MUDRA: Old Ideas, New Name?

by Harsh Vora - Apr 22, 2015 12:15 PM +05:30 IST
MUDRA: Old Ideas, New Name?

Similar efforts like SIDBI, NABARD, NHB, etc have failed. The idea of financial inclusion merits more innovative thinking.

On Wednesday last week, the government launched the Micro Units Development and Refinance Agency, popularly known as MUDRA Bank, in a bid to help about 5.8 crore small business units secure cheap financing. According to the government estimates, about 96 per cent of these units do not have access to an institutional channel of financing. The bank, therefore, serves to fill the gap. It would have an initial corpus of Rs 20,000 crore in addition to Rs 3,000 crore credit guarantee fund.

The event largely garnered positive responses from most quarters of the industry as well as the media. One only has to perform a quick search on Google, most links would throw up some or the other argument as to why the government’s decision to create a public bank that would seek to complement domestic commercial banks by providing refinancing and credit guarantee to micro finance institutions besides also performing a host of other regulatory functions, is a wise move.

First announced in the Union Budget 2015, the plan to create this bank is seen as the Modi government’s second most significant development (after the Jan Dhan Yojana) aimed at furthering financial inclusion and equal opportunities. The huge magnitude of positive perspectives about MUDRA bank are overwhelming, except for the fact that there is nothing unconventional about this idea of targeted development.

Beginning with Indira Gandhi’s dreaded nationalisation of the country’s banking system in the late 1960s, virtually every subsequent creation or continued existence of inefficient public sector banks in India carried the typical socialist justification that the State must intervene to create “a level playing field”.  If one intervention failed to create this field, the State continued to find (as it did in every other socialist country) preposterous reasons to expand itself by just a little more.

In the pursuit of this utopian concept of equality, we eventually ended up stifling our banking system, misallocating the country’s financial resources, and squeezing ourselves of opportunities that could have catapulted India’s economy to match the level of China’s.  Thanks to the liberalisation of 1990s, India has seen a slew of privatisation measures in the past two decades. Today, we have a fair number of successful private banks delivering state-of-the-art service to urban customers.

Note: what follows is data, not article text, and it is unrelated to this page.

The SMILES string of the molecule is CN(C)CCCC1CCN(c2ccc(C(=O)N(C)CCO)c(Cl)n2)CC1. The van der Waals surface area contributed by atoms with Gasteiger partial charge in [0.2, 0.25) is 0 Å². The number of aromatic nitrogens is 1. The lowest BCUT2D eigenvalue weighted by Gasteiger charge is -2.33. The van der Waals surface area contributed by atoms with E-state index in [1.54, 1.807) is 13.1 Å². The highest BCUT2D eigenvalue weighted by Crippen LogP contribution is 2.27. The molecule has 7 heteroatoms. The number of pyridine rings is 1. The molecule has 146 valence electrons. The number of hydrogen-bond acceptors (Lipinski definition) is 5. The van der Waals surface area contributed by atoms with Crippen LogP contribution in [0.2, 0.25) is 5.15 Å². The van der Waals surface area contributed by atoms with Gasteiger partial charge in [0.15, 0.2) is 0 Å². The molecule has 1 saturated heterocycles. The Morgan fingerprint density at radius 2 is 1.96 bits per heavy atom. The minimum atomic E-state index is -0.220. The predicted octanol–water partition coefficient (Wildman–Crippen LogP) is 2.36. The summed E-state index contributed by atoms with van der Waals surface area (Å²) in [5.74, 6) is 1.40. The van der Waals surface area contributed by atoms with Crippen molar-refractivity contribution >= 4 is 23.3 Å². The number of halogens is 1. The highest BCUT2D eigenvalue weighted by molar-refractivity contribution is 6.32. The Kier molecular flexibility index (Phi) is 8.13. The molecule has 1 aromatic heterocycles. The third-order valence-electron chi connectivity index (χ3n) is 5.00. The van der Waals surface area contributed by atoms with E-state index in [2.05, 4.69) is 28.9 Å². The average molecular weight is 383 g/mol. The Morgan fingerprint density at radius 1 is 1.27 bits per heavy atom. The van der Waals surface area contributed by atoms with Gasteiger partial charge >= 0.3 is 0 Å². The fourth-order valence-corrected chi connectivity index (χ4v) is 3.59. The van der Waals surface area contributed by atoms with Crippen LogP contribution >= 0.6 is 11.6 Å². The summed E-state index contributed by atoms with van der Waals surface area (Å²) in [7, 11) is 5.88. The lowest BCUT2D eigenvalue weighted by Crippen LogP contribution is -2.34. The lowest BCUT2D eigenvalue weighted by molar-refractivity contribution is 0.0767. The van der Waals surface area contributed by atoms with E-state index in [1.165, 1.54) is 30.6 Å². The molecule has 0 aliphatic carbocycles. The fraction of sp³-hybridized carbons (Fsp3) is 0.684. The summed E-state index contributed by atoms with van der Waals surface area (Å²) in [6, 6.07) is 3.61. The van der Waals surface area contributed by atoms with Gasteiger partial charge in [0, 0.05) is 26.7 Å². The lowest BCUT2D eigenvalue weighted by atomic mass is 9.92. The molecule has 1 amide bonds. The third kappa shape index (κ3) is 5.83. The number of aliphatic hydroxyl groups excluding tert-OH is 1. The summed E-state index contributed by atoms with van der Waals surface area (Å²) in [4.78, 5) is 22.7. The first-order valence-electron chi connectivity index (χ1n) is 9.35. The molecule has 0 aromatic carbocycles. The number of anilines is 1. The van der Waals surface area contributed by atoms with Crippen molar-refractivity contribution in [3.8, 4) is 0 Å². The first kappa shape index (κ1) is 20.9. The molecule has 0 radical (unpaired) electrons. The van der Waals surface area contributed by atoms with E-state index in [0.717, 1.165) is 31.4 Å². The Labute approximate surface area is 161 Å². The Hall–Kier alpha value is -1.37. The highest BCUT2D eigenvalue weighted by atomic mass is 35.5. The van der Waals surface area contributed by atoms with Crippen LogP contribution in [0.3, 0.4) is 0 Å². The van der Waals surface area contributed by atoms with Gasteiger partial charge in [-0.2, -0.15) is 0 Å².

The rural customers, however, continue to be underserved and financially excluded. Budding entrepreneurs within the marginalised sections, particularly the Scheduled Castes and Scheduled Tribes (SC/ST) are discriminated against by local financiers — not just socially, but also when it comes to loaning them funds to pursue their entrepreneurial paths. Then, there is also the challenge of viability. Commercial banks do not lend them owing to the high-risk nature of the funding. SCs/STs neither have the required financial history nor a desirable background that could enable them to qualify for credit. In addition, they also lack access to influential networks that, understandably, could make doing business in India an easier task.

These challenges are real, and it would therefore make sense why one would favour active government involvement to correct them — except that that approach does not quite stand up with what India’s history suggests. It is not that the country has not had banks or institutions specifically created for “funding the unfunded” (to borrow the famous phrase from India’s finance minister Arun Jaitley).

We have had Small Industries Development Bank of India (SIDBI) for more than two decades now. It attempts to grow and develop micro, small, and medium-scale enterprises in India. There is the National Housing Bank (NHB), which aims at making housing credit more affordable; the National Bank of Agriculture and Rural Development (NABARD), which is a development bank encouraging financial inclusion through carrying out various credit-related activities in rural areas. There are also the mandatory priority sector lending required of commercial banks. These institutions have not been particularly successful. Part of the reason, of course being the lack of awareness among entrepreneurs of the schemes provided by them.

One could argue that MUDRA bank, by virtue of its large size and backed by political will, would ensure necessary awareness. But that still leaves open the question about due diligence and transparency. A chief criticism of Brazil’s national development bank, BNDES, for example, concerns the opaqueness with respect to how it chooses to disburse loans to companies. Excessive regulations prevent the bank from sharing the details of these loans.

Will the BJP government ensure transparency in MUDRA Bank’s operations, especially in terms of its policies governing loan disbursements? As a general rule, we should be sceptical, if not outright cynical, about a State-owned banks’ ability to maintain accountability in this area. They simply do not have the necessary incentives or competitive pressure to do so.